Bitching about battery life, that is getting over 5hrs on average with non-light usage, on an i5 class computer is just stupid.

Most everyone here complaining has an Duo2/i5/i7 notebook that gets 'maybe' 2hrs of usage, and this tiny Tablet getting 5hrs is somehow a 'fail'...

Really?

Nice, had a few misgivings but with this info I'm definitely getting one on Saturday and chucking this craptastic Asus Vivo Tab. Give me more powaa!!!!!

Well it seems that they were aware of the battery before releasing it and have an unannounced solution, hopefully its a nice dock with more connectors. A type cover with a battery would be a cool too, if they can still keep it thin and portable.

So I don't think this a reaction to reviews that were posted TODAY, see the extra pins in the. As to why it won't be available on Saturday is a mystery to me. A dock for professionals is a no-brainer, which is something I hope they've planned for.

If it needs a battery add on then its a FAIL.

I have been reading some reviews and batter life is mostly described as terrible. This thing is meant to be a tablet. Its heavy, it has crap battery life. Its a FAIL.

derekaw said,
If it needs a battery add on then its a FAIL.

I have been reading some reviews and batter life is mostly described as terrible. This thing is meant to be a tablet. Its heavy, it has crap battery life. Its a FAIL.

Seems with power consumption of hardware components being less and less, that battery life would be better. I am waiting on someone to come out with a better battery for tablets/phones/laptops.... Seems everything else is advancing but battery tech.

Might as well make a device with everything built in instead of having addons for certain things, huh? If it needs any important add on then its a FAIL. The iPad has crap peripheral support because you need an addon to add any space to it. Its a FAIL.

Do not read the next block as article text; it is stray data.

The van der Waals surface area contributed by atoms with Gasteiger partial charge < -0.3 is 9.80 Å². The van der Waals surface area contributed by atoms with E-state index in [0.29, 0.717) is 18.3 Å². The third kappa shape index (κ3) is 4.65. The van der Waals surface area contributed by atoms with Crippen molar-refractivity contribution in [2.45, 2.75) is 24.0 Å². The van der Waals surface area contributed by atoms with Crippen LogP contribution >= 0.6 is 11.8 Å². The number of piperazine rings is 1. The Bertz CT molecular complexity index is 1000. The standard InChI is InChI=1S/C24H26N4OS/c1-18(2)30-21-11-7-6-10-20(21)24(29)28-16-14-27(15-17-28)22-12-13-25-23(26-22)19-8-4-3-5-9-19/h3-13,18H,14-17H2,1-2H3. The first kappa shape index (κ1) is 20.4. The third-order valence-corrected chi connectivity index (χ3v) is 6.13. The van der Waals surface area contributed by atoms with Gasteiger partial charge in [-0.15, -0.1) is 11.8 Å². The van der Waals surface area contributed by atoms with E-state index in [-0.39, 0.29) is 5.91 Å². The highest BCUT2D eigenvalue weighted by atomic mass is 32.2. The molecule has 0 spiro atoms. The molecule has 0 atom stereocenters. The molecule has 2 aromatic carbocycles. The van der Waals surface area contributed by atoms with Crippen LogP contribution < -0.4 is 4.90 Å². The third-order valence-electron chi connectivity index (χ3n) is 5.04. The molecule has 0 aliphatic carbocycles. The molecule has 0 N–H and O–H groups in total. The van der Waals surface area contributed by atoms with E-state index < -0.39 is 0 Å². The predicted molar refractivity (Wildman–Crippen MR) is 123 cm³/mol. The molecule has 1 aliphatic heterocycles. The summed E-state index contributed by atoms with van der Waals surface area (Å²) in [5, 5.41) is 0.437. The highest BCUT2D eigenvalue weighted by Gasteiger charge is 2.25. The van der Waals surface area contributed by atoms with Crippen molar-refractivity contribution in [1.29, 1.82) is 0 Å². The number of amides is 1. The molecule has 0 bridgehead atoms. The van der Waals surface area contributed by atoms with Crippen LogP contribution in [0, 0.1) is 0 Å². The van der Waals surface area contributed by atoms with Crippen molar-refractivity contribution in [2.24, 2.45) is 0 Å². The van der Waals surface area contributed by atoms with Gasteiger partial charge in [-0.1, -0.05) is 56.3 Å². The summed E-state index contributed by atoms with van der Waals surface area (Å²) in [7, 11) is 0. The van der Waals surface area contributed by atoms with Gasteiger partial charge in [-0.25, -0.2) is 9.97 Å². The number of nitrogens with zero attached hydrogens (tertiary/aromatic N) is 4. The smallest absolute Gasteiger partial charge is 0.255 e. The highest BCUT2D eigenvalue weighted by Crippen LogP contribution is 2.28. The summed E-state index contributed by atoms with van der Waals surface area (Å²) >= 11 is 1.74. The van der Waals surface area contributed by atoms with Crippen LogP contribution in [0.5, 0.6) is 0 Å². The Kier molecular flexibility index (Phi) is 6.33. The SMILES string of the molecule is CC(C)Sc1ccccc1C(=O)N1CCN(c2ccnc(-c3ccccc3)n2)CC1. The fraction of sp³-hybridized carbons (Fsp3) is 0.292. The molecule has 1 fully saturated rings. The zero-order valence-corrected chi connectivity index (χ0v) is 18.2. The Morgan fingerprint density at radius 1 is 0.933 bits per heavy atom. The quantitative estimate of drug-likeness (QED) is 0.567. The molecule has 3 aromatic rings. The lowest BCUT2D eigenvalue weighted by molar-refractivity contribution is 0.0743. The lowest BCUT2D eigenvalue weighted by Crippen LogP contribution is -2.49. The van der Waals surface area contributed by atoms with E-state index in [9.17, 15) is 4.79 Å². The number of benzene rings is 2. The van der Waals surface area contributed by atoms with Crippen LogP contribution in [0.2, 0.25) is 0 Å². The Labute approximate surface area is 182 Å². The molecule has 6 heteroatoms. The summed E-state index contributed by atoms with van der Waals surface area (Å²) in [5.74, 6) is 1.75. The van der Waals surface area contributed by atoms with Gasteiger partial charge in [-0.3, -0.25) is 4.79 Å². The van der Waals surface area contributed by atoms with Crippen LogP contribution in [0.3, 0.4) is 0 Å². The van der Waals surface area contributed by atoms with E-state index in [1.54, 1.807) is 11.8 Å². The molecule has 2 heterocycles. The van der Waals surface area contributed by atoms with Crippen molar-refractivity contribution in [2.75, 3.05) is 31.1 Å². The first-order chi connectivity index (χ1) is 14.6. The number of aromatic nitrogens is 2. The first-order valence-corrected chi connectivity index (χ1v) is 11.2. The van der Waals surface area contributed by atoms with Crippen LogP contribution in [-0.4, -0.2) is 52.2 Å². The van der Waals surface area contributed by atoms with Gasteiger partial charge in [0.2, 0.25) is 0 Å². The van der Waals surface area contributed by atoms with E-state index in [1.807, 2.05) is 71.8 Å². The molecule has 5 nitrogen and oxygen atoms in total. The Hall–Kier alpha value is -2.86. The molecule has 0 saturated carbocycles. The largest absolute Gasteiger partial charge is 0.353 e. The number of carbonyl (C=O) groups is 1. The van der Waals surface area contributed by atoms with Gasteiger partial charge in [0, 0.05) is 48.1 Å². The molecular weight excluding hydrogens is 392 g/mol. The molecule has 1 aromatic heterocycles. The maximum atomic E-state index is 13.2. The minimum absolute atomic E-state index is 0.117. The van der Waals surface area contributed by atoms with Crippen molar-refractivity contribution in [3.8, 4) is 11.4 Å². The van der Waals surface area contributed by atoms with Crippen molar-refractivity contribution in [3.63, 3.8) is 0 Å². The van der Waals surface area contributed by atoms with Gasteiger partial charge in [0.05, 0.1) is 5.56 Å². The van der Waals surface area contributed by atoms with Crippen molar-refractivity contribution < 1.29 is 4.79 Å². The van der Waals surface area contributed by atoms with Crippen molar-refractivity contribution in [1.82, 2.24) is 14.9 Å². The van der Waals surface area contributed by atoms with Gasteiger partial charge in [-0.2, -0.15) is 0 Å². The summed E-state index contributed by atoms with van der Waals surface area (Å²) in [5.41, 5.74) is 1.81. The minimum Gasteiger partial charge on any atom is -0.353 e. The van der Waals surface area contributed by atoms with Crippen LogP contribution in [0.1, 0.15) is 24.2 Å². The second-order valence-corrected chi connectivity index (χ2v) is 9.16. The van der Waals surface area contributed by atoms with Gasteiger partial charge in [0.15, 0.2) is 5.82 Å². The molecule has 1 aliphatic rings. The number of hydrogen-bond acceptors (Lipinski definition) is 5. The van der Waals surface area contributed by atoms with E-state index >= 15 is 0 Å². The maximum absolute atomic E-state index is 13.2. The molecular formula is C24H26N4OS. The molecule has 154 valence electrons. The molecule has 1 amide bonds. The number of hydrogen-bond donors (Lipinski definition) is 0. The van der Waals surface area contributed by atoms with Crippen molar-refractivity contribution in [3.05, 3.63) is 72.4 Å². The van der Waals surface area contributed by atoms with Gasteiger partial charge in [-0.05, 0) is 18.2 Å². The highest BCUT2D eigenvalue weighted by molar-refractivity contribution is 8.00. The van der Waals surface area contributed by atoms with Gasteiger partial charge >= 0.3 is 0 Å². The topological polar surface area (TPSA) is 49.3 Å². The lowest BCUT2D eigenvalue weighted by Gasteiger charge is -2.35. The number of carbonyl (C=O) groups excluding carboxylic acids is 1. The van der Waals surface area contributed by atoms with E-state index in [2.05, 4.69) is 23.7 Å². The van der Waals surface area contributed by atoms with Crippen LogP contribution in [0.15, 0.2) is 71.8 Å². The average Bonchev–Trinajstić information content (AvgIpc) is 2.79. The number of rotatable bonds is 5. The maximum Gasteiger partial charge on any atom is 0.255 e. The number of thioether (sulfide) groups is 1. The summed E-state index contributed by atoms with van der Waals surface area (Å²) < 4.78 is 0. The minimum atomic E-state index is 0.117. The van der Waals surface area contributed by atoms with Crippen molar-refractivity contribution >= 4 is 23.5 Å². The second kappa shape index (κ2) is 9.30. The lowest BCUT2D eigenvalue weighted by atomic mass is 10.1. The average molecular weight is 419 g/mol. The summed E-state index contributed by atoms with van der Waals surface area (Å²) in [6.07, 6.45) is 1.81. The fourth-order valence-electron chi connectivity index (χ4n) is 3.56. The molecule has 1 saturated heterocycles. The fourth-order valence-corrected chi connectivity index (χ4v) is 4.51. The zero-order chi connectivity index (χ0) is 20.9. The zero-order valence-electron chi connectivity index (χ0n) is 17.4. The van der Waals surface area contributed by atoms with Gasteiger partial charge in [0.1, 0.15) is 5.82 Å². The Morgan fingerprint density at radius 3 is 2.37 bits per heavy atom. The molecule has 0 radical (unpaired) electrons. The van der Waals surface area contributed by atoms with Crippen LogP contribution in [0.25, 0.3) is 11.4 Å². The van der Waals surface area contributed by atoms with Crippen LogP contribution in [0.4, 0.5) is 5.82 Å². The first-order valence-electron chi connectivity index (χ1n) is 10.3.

derekaw said,
If it needs a battery add on then its a FAIL.

I have been reading some reviews and batter life is mostly described as terrible. This thing is meant to be a tablet. Its heavy, it has crap battery life. Its a FAIL.

I completely disagree, lets say they make a touch cover (So this means its a keyboard as well as a battery) that adds another 6 - 8 hours of battery life.......so in total lets say it can last around 12 hours.....is it still a fail?????

techbeck said,

Seems with power consumption of hardware components being less and less, that battery life would be better. I am waiting on someone to come out with a better battery for tablets/phones/laptops.... Seems everything else is advancing but battery tech.

But tablets/phones/laptops have been advancing as an iterative process... There has to be a discovery to push new battery technology. Then they have to test the **** out of it to make sure it is safe. Much slower process.

I cant believe most of the bozos that reviewed the surface didn't test it in metro mode only. I bet it gets way better battery life (maybe 7-8 hours), but they don't want that information out.

Why would anyone buy the Pro for metro only mode, that's stupid. If you want a metro only mode tablet, the RT is the better choice.

who's saying youre using it exclusively in metro mode all the time? it is a tablet too. one day I may want to do some photoshop,another day I may be travelling and want to use metro apps only. id like to know how much battery I get if im using it as a tablet. if it gets similar battery life to other tablets then it puts it in a whole new light. but the reviewers are going in to make it look bad.

vcfan said,
if it gets similar battery life to other tablets then it puts it in a whole new light. but the reviewers are going in to make it look bad.

Anand Lal Shimpi claims 5-6 hours in light, tablet usage. Pretty good, but obviously far below dedicated tablets.